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Gloria Steinem Debates Racism and Sexism in the '08 Election

An exchange between Gloria Steinem and progressive leader Sally Kohn about a recent NY Times op-ed on identity politics in the '08 campaign.
The following is an exchange between Gloria Steinem and Sally Kohn on Steinem's recent New York Times op-ed on race and gender in the 2008 election.

Sally Kohn offers a critique of a recent New York Times op-ed Gloria Steinem

Recently in The New York Times, Gloria Steinem argued that if Barack Obama was a woman, he wouldn't be elected. That's probably true. Ms. Steinem then concludes that "gender is probably the most restricting force in American life." That's definitely false. Or, rather, a false choice. The reality is that racism and sexism are both profound and pervasive throughout our society. Ranking different forms of oppression is a ridiculous waste of time. We should be working to eradicate all forms of oppression, not deciding which one takes precedence.

In other words, just because Senator Obama was (at the time of Ms. Steinem's op-ed) surging above Hillary Clinton doesn't mean that racism has taken a back seat to sexism in the American body politic. Voter preferences may actually have to do with perceived differences on the candidate's positions. Or they may have to do with how each candidate USES their identity: Senator Clinton highlighting her uniqueness as a woman in appealing to women voters, Senator Obama emphasizing how his experiences as an African American give him a more universal insight on unity and solidarity that applies across race. It's not to say one approach is right or wrong but merely different TAKES on their marginalized identities not merely different identities between these two candidates.

Nonetheless, it's probably true that if Barack Obama were bi-racial and a woman, he might not be where he is today. But Ms. Steinem neglected to note that if Hillary Clinton were an African-American woman, she probably wouldn't be either. It goes to show not that one form of oppression is more persistent than the other but that both run deep and strong in our country, as witnessed most powerfully where they intersect.

Strict gender roles and norms still pervade our society. Glass ceilings and double standards are all still too common. And racial profiling and lack of meaningful access to equal opportunity in education, jobs, lending and more still plagues African-American communities. These are real problems, and I hope that whomever we elect -- white or black, male or female -- they can use their own experience of privilege in life -- or lack thereof -- to breakdown the barriers of discrimination and create an America that truly values all of us. That deeply American ideal of community values -- that all people are inherently equal and interconnected -- is what we need to be reminded of, regardless of the messenger.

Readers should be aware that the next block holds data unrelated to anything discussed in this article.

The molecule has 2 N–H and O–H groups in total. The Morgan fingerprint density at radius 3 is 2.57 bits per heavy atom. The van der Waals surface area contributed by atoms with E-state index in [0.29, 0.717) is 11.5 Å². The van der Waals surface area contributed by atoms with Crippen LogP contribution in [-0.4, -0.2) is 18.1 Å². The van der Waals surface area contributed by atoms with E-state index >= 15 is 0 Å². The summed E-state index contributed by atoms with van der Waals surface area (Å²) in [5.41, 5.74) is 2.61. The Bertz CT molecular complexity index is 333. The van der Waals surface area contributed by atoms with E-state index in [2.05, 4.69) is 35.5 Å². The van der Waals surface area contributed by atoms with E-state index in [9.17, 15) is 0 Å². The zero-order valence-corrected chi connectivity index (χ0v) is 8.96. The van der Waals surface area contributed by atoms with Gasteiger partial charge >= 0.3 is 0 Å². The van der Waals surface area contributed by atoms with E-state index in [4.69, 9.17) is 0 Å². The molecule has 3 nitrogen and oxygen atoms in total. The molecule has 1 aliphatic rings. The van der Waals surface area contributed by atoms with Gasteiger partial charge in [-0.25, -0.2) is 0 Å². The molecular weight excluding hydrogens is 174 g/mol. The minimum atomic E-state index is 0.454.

The roots of racism and sexism are the same -- the desire to maintain power and privilege for some at the expense of everyone else. Our only hope of addressing EITHER racism or sexism is to address them BOTH together. Rooting racism AND sexism from every facet of our social, economic and political institutions and practices to create a better America is far more worthwhile than debating which form of oppression is faring worse.

Gloria Steinem's New York Times article

Women Are Never Front-Runners

The woman in question became a lawyer after some years as a community organizer, married a corporate lawyer and is the mother of two little girls, ages 9 and 6. Herself the daughter of a white American mother and a black African father -- in this race-conscious country, she is considered black -- she served as a state legislator for eight years, and became an inspirational voice for national unity.

Be honest: Do you think this is the biography of someone who could be elected to the United States Senate? After less than one term there, do you believe she could be a viable candidate to head the most powerful nation on earth?

If you answered no to either question, you're not alone. Gender is probably the most restricting force in American life, whether the question is who must be in the kitchen or who could be in the White House. This country is way down the list of countries electing women and, according to one study, it polarizes gender roles more than the average democracy.

That's why the Iowa primary was following our historical pattern of making change. Black men were given the vote a half-century before women of any race were allowed to mark a ballot, and generally have ascended to positions of power, from the military to the boardroom, before any women (with the possible exception of obedient family members in the latter).

If the lawyer described above had been just as charismatic but named, say, Achola Obama instead of Barack Obama, her goose would have been cooked long ago. Indeed, neither she nor Hillary Clinton could have used Mr. Obama's public style -- or Bill Clinton's either -- without being considered too emotional by Washington pundits.

So why is the sex barrier not taken as seriously as the racial one? The reasons are as pervasive as the air we breathe: because sexism is still confused with nature as racism once was; because anything that affects males is seen as more serious than anything that affects "only" the female half of the human race; because children are still raised mostly by women (to put it mildly) so men especially tend to feel they are regressing to childhood when dealing with a powerful woman; because racism stereotyped black men as more "masculine" for so long that some white men find their presence to be masculinity-affirming (as long as there aren't too many of them); and because there is still no "right" way to be a woman in public power without being considered a you-know-what.